In 1998, Boom Shaka joined the Shanachie roster with Rebellion, its most visible album up to that point and its most appealing. Quite a few reggae artists had been bending over backwards to appeal to the dancehall audience and were drawing heavily on dancehall and hip-hop. Shaka, however, acquired a small following in L.A. by taking a melodic approach that was greatly influenced by early Steel Pulse as well as Third World. The things associated with dancehall -- hard, electronic rhythms, a lack of melody, a macho "rude boy" attitude, gangster posturing -- are missing from this CD. Melody is the rule on soulful tunes like "Burden and Time," "Beggar in a Goldmine" and "Sunshine," all of which make reggae's R&B roots quite obvious. In fact, lovers of the great soul music of the 1960s and 1970s will find a lot to admire about this CD (which also boasts an impressive remake of Prince's "Sign of the Times"). Arguably Boom Shaka's crowning achievement, Rebellion was among the finest reggae releases of 1998.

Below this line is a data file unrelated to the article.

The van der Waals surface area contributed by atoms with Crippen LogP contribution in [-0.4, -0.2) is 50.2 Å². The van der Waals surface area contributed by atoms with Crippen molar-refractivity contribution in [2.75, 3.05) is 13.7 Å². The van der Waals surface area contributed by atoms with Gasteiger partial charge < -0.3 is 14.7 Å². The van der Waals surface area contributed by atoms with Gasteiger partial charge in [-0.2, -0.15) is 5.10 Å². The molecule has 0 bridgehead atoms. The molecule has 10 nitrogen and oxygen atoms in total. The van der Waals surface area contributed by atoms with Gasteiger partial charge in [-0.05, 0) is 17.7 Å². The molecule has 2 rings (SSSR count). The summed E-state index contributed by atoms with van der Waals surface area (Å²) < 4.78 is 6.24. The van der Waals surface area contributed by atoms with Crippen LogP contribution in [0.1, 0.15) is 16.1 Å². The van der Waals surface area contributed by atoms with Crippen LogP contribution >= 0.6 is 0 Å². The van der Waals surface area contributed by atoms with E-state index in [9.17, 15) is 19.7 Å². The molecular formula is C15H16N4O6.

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AllMusic Review by Alex Henderson